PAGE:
American and Chinese scientists are examining whether tiny particles drifting over the U.S. from Asia are shading North America, helping to cool parts of Earth as the globe warms.
The researchers have developed a kit of new tools including an instrument the size of a cigar box that uses a laser to detect the tiny aerosol particles. They include man-made materials like soot and vehicle exhaust, as well as natural items such as desert dust and sea salt.
Since the 1990s, scientists have been discussing using aircraft to inject aerosols, such as sulfates, into the atmosphere as a form of geoengineering to mimic volcanic eruptions that sometimes cool the planet by casting shades of particulate matter. It's controversial, but some scientists see it as one option to limit global warming if nations fail to stem the output of greenhouse gases before a tipping point is reached.
There's accumulating evidence that geoengineering has already started, unintentionally, from the natural forces of Asia's massive summer monsoon. It sends pollutants soaring up the Himalayas, with some reaching the stratosphere, where they are high enough to drift over the Pacific and help shade the Northern Hemisphere.
"This could actually affect the climate. That's the main reason we are looking at this," explained Ru-Shan Gao, a research physicist in the chemical sciences division of NOAA. Using a 3-D printer, Gao designed a "Printed Optical Particle Spectrometer (POPS)," a cigar-box-sized device that's about one-tenth of the size, and one-fifth of the cost, of laser-equipped instruments that can identify and track aerosol particles.
POPS, equipped with a small laser, became the first device to positively identify aerosols floating more than 10 miles above south China. Its success has led to a number of other joint U.S.-China experiments. This summer, scientists produced a report finding that the monsoon amounted to an "efficient smokestack" for Asian pollution, spreading it "throughout the entire Northern Hemisphere." The contribution, about 15 percent of aerosols in total, was similar to the "sum of small volcanic eruptions between 2000 and 2015."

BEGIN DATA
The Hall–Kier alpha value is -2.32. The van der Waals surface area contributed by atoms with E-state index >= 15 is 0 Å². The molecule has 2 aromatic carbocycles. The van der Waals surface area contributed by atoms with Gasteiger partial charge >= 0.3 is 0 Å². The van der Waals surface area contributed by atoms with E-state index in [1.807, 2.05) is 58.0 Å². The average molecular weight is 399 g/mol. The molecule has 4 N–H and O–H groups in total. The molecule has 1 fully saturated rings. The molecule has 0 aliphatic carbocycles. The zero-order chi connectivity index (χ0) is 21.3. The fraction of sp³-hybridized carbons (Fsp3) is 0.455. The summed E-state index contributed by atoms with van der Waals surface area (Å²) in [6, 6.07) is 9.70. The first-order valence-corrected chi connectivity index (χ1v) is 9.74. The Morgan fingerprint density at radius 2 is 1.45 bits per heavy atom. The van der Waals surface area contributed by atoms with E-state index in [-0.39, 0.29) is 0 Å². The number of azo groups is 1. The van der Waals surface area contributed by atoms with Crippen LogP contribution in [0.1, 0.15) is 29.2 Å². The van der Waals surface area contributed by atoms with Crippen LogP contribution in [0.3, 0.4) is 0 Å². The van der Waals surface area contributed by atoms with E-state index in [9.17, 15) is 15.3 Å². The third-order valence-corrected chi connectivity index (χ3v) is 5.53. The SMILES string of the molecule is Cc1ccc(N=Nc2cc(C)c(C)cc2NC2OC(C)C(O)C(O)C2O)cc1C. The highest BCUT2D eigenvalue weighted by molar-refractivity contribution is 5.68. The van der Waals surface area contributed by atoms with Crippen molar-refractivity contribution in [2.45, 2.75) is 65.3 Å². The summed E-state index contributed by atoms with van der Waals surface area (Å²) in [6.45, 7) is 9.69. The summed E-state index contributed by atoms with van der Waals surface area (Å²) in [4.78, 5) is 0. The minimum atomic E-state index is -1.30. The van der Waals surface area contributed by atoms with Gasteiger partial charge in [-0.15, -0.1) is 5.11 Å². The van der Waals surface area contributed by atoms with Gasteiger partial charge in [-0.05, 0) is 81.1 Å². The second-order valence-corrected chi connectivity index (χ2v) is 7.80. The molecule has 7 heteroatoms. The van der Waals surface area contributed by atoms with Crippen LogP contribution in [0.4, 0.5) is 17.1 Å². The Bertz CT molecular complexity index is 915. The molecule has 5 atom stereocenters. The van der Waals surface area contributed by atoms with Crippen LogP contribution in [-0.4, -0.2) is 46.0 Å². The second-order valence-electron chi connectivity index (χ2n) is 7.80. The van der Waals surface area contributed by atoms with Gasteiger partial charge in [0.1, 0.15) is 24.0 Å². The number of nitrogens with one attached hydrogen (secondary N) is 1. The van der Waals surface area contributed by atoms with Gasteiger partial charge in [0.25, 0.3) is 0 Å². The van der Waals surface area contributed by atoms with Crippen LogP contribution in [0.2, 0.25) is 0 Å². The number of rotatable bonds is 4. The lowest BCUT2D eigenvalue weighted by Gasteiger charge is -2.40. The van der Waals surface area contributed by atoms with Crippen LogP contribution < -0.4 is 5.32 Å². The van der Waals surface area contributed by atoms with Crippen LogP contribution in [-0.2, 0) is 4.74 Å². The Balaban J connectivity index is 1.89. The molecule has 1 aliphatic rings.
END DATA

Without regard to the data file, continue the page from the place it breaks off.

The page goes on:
Gao's Chinese colleagues also made some interesting ground-based discoveries. One climate scientist put a POPS in his backpack and rode around Lhasa, the capital of China's Tibet Autonomous Region, in summer 2016. On Buddhist religious holidays, he found that the ritual burning of incense, tree limbs, herbs and huge piles of leaves emitted about 80 percent of the city's aerosol pollution, including a large amount of carcinogens. The finding was another first for POPS.
"It's really hard in these days to do science by yourself," explained Gao, who grew up in China but was initially barred from college because of the Cultural Revolution. Because his family was wealthy and his father was a doctor, he was sent to work in a factory, where he learned mechanics and electronics. After getting his doctorate and his U.S. citizenship, he settled into the "skunk works," a busy, messy laboratory at NOAA's Earth System Research Laboratory in Boulder, Colo., where he often spends weekends tinkering with experimental devices.